Generally, as per the tradition, a peak on the mountain range is famous for one or other saint – living ascetic life. I was expecting quite quiet and cleanliness as per Jainism. The lack of management (actually some dispute between the Shwetambars, the Digambars & the Government as inactively-acting management authority) totally disappointed me. Even there was no place to sit a side due to heavy rush of a pilgrims, forget cleanliness!

The distance is as under:
From base to Jal Mandir – appx. 9 KMs
From Jal Mandir to Paarasnaath’s peak – appx. 3 KMs
From Parasnath’s peak to base – appx. 12 KMs

Hats off to those local laborers pulling Dolis.
A funny talk that we listen during this pilgrimage – if a Doli is pulled with 2 bamboos, it is called as 4 wheeler, since 4 persons required and if is pulled with single bamboo stick, it’s 2 wheeler!!!!

4 Wheeler Doli

4 Wheeler Doli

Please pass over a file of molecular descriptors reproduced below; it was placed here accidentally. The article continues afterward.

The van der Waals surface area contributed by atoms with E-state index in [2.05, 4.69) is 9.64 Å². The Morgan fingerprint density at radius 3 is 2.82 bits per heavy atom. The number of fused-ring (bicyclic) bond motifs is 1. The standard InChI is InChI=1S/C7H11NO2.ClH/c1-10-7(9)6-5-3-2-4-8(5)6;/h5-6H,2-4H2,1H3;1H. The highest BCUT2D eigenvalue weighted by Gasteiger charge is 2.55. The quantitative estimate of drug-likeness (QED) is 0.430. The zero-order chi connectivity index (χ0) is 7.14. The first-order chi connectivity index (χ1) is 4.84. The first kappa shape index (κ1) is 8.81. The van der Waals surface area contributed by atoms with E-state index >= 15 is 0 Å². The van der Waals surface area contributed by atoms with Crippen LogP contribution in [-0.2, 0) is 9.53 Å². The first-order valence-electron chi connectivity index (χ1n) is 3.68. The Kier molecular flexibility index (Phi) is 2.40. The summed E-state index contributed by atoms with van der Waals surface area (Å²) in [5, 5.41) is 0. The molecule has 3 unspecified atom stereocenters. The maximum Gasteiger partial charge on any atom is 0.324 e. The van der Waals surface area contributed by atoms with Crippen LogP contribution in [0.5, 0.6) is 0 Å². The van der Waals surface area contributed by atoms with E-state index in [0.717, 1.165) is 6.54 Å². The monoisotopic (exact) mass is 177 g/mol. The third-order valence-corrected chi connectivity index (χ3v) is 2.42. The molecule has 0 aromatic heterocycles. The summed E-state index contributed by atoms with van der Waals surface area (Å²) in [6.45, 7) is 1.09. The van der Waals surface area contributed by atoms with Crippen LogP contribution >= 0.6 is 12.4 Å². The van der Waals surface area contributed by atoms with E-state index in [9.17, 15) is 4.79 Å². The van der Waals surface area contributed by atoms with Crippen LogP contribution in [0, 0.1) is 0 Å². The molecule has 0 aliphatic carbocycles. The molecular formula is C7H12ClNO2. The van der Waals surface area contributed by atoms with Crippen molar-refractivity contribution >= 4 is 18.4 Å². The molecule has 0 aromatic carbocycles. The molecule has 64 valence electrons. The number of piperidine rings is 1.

Bhaagalpur was a town next in the journey. Roads up to the station were giving us feelings as if they were built in 20th century – or never built!

Champaapuri next to Bhaagalpur is known for another Jain temple.

Lachchhavaad, one of tribal villages of Bihar has another Jain temple. Next, was Guniyaaji a.k.a. Nawaadaa – again a Jain temple.

Paavaapuri was another famous place in our route. Of course, I had been to replica of Paawaapuri in Rajasthan before this. So I did not find it much pleasant!! However, compared to most of previous stations, it was like a modern town for us!! There, situated few places important in Jianism.

Next, in sequence was a worldwide famous – a historic place, I was much awaiting for. It was Naalandaa. The meaning is ‘the one gives knowledge, a university’. It means in Sanskrit – Naalam (lotus, a symbol of knowledge) + Daa, to give. What a great meaning it carries!
It is famous for dilapidated building of the ancient university and Buddhist statues. The university was built thrice in 3 centuries, according to the guides. And of course, as it happened in Indian history, later destroyed. The site presently available for visitors is the result of a lot of minute digging work, which has been carried out since a long.

Nalanda

Nalanda

It was quiet funny, to observe that this historic place was much developed if we compare ratio of Bihar’s overall development v/s Naalandaa. The hidden reason is that the site is developed and maintained by Archaeological Survey of India, Indian Government!